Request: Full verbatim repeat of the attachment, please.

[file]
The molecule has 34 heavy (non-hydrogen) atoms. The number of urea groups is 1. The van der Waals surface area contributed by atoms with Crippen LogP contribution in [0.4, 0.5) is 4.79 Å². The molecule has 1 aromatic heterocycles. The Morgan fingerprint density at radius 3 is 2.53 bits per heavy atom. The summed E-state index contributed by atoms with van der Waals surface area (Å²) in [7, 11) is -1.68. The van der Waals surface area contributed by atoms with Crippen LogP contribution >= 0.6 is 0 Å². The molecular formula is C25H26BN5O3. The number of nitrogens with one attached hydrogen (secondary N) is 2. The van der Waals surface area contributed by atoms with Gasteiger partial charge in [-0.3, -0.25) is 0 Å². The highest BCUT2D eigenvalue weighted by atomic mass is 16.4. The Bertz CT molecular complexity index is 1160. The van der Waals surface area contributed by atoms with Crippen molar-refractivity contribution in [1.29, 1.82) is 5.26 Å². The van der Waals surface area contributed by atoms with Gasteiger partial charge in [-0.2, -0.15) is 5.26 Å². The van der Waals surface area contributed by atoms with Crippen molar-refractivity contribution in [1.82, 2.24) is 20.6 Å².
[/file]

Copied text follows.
The molecule has 34 heavy (non-hydrogen) atoms. The number of urea groups is 1. The van der Waals surface area contributed by atoms with Crippen LogP contribution in [0.4, 0.5) is 4.79 Å². The molecule has 1 aromatic heterocycles. The Morgan fingerprint density at radius 3 is 2.53 bits per heavy atom. The summed E-state index contributed by atoms with van der Waals surface area (Å²) in [7, 11) is -1.68. The van der Waals surface area contributed by atoms with Crippen LogP contribution >= 0.6 is 0 Å². The molecular formula is C25H26BN5O3. The number of nitrogens with one attached hydrogen (secondary N) is 2. The van der Waals surface area contributed by atoms with Gasteiger partial charge in [-0.3, -0.25) is 0 Å². The highest BCUT2D eigenvalue weighted by atomic mass is 16.4. The Bertz CT molecular complexity index is 1160. The van der Waals surface area contributed by atoms with Crippen molar-refractivity contribution in [1.29, 1.82) is 5.26 Å². The van der Waals surface area contributed by atoms with Gasteiger partial charge in [-0.2, -0.15) is 5.26 Å². The van der Waals surface area contributed by atoms with Crippen molar-refractivity contribution in [1.82, 2.24) is 20.6 Å².